The springs come with a 1-inch spacer for the top. Use this spacer for a 4-inch drop. If a 5-inch is what you are after, omit the spacer. Now install the spring back into the spring pocket. Using a jack slowly apply tension to the spring. Make sure it seats properly into the lower control arm.

Set the new spindle on the lower ball joint and hand tighten the lower ball joint castle nut. Slowly jack up the lower control arm until the upper ball joint is fully inserted into the spindle and install the castle nut. Re-attach the tie rod end. Torque the castle nuts to 90 lb-ft and install new cotter pins.

Intall the new Street Performance shocks. The upper shock cover must be removed for the shock to fit into the control arm.
Reinstall the dust shield and rotor assembly and brake caliper. Repeat the process for the other side. Let’s move on to the rear.
Start by supporting the rear axle with a jack. Make sure to put a slight pre-load on the springs to aid in removing the spring bolts.

Starting on one side, remove the shock and U-bolts

While supporting the leaf spring, remove the front and rear eyebolts. Carefully lift the leaf spring pack and set out of the way.
Remove the two bolts circled and secure the brake line and wiring harness clear of the chassis.
Locate the cut template located in the drop kit. Attach to the frame using tapered punches inserted through the existing holes in the frame.

Using a center punch, mark the upper and lower hole locations as indicated on the template. Remove the template and drill ½-inch holes through the chassis. We used a step bit to step up to the ½-inch hole.

Using a scribe or equivalent, connect the holes. We found it worked best to scribe to the far outside of the holes. Be sure the leave the radius intact to reduce the possibility of stress cracks arising. Using a cut-off wheel, Sawzall, or plasma cutter cut along the scribed lines. Debur the edges.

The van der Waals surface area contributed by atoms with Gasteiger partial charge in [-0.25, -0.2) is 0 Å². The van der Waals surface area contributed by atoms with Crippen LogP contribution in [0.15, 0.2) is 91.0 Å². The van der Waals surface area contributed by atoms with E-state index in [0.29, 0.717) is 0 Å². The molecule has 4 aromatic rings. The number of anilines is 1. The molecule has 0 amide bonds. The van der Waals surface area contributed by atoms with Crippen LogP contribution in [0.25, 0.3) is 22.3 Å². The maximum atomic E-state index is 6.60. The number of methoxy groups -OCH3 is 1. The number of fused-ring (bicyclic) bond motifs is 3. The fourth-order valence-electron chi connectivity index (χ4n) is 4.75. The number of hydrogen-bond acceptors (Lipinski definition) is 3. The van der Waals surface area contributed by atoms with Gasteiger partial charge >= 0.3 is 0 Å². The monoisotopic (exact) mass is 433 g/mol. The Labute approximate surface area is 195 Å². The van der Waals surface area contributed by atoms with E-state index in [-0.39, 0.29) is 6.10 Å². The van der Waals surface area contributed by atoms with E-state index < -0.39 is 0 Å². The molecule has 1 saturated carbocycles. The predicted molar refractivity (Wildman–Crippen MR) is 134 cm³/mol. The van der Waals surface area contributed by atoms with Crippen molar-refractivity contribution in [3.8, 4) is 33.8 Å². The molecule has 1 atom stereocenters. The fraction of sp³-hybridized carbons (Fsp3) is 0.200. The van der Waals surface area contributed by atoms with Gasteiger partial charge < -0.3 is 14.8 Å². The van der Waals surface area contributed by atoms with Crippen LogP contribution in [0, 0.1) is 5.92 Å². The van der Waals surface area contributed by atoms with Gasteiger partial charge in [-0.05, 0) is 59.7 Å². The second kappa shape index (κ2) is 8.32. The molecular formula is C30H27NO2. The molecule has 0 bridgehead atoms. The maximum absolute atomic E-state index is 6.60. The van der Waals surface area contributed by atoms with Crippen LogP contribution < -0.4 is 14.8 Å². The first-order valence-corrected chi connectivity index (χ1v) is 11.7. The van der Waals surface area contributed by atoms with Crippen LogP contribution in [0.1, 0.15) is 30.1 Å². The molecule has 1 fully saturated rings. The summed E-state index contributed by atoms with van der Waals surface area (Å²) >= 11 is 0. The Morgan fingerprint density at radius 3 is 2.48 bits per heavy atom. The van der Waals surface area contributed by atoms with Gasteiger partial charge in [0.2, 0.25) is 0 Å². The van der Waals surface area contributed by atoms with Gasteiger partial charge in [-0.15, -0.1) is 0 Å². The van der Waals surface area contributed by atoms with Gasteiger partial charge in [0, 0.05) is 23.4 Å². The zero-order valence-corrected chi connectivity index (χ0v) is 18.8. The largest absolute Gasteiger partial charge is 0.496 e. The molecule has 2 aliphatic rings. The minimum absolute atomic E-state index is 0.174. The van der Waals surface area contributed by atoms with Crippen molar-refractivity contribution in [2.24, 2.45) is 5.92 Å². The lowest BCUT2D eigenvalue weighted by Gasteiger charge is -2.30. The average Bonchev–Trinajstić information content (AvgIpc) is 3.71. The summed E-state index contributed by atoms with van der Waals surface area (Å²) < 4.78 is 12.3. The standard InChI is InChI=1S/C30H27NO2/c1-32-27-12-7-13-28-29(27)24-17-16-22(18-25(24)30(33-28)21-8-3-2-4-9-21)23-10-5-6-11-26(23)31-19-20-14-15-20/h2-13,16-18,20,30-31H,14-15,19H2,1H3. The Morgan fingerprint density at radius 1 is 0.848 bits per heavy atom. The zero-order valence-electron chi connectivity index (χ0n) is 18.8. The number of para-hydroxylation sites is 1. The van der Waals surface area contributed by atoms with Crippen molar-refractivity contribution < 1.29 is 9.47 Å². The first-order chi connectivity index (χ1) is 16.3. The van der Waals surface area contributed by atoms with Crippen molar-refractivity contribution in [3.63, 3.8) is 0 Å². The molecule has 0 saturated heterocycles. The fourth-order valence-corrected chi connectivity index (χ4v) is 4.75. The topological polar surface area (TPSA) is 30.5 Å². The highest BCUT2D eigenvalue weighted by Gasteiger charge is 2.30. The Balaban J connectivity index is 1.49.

Test fit the C-section. (Some trimming may be required) Using the C-section as a guide, mark the eight holes located on the side of the chassis and the two located on the bottom (circled). Remove the C-section and drill each hole to ½ inch. Applying a little paint to all of the drilled holes is recommended to prevent rust forming on the bare metal.
Install the C-section using the supplied ½-inch hardware. Torque to 110-120 lb-ft. Make sure to tighten the side bolts first, then the two bottom bolts. Note: Extended cab trucks require a few extra steps due to the two-piece driveshaft. Since ours is a regular cab, we could omit these steps. Reinstall the leaf spring, ensuring it is under the rear axle. Do not fully tighten the leaf spring eyebolts at this time.  Repeat the notch steps on the other side.

Once the C-notch is complete and the leaf springs are reinstalled, it is time to install the flip kit. Remove the original spring pack plate and replace with the new axle saddle. Make sure the hole in the bottom of the saddle is forward of the axle centerline. Lower axle into the new saddles.
Install the supplied U-bolts and spring bottom plate. Torque in 5-10 lb-ft increments to a final torque of 85-100 lb-ft.
The transformation is drastic and just what we were looking for!  The 4/6 drop and the Ridler 20×10 rear in 275/40R20 and 20×8.5 fronts in 245/40R20 tires give the perfect look and stance. We couldn’t be happier with the outcome!

Check out other Belltech lowering tech installs click here!



Ridler Wheel


Little Shop Manufacturing